Casa Santo Domingo

Casa Santo Domingo is a luxurious hotel and cultural complex located in the heart of Antigua, Guatemala. The complex is built around the ruins of a 16th-century Dominican monastery, which was destroyed in a series of earthquakes in the 18th century.

Guest Reviews:

Our local guide took us to Casa Santo Domingo on our tour and it was a true highlight. The hotel is a spectacular location, wonderfully restored, and super clean. On every wall, at every turn, there is art to checkout. The food at the hotel is great, and the staff was friendly when we interacted with them. Do go to the back to check out the old cemetery and the chapel (and checkout the Last Supper painting where Jesus and disciples ate tortillas!). They also had parrots for you to take pictures with.” -Mina Rag

Casa Santo Domingo Hotel Antigua Guatemala
Entrance Fee:
Q40.00(about $5 USD) per person for adults, and Q20.00 (about $2.50 USD) for children under 12
Opening Hours:
Daily 9 am to 6 pm
Days Closed:
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Iglesia y Convento Santo Domingo, as the name suggests, was founded by evangelists from the Dominican Order. In 1929, led by Friar Domingo de Betanzos, the Dominicans were invited to Guatemala, accompanied by Conquistador Pedro De Alvarado, four years after he had conquered the country.  As a result, they were given large swaths of land, including the land in Santiago, now Antigua, where the new monastery would be erected.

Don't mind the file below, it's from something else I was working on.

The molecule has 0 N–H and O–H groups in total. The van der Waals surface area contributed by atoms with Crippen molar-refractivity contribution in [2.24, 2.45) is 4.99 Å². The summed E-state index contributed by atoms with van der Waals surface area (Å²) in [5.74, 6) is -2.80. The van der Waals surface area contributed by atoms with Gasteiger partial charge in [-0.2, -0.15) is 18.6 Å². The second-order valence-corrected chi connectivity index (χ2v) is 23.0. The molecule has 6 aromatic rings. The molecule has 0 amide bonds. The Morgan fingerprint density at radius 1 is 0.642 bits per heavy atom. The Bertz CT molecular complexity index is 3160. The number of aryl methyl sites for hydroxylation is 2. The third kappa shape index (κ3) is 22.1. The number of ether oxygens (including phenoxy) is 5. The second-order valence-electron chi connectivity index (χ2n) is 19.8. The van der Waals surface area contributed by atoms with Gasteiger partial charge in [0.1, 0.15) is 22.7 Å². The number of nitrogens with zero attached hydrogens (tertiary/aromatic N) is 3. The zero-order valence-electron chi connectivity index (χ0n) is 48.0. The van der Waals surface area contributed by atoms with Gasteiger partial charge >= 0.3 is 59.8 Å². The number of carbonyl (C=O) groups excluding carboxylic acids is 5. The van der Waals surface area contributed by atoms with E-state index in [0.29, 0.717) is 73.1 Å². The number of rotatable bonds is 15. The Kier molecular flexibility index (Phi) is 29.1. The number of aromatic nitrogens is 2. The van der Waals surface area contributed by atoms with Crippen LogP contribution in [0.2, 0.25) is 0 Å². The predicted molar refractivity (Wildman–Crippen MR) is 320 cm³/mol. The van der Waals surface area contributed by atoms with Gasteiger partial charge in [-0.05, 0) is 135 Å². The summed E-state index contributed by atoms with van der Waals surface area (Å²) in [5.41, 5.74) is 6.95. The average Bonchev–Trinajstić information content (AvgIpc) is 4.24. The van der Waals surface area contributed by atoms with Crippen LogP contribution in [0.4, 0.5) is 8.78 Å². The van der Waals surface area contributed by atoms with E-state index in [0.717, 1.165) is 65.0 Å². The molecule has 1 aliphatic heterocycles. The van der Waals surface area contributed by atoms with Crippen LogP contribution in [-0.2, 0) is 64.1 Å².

The large monastery, adorned with beautiful colonial art, gardens, fountains, as well as an ample water supply, housed more than 80 friars. The church, which was completed in 1666, held ten bells in its towers. It was a magnificent complex, one whose occupants were focused on both religious practices as well as academics, teaching at El Colegio de Santo Tomas de Aquino, later known as the University of San Carlos.

As with most stories of the historic buildings here in Antigua, earthquakes and neglect would both play a significant role in Santo Domingo’s decline. It’s presumed that the earthquake of 1773 destroyed much of the monastery and church, leaving it uninhabitable and abandoned. And over time, residents of the city would pick over its remains, using it for building materials for other projects.

In 1970, American Archaeologist and Mayanist scholar, Dr. Edwin M. Shook, and his wife Virginia, acquired the property. Shook is best known for his archeological work and research related to Tikal, and many other significant Mayan sites throughout Mesoamerica. Over the course of 19 years, the Shooks carefully cleared the rubble and debri, and turned the property into an impressive private residence, before selling it in 1989 to the company that manages it today.

The sprawling complex now comprises a hotel, restaurant, spa, art galleries, a cultural center, chocolate shop, and museums. The hotel offers opulent accommodations adorned with Guatemalan textiles and art, often retaining original monastery features. The cultural hub hosts art exhibitions, private events, and is used as a center for performances. The museum delves into Antigua and Guatemala’s history, colonial era, Mayan civilization, and natural history. Casa Santo Domingo, established by forward-thinking entrepreneurs, transformed a ruined monastery, then a private residence, into a cultural attraction and tourist mecca, for all to enjoy.

Please note that many of the entrance fees for landmarks, parks, and museums are subsidized by the government for Guatemalan citizens. You may notice a price difference for foreigners.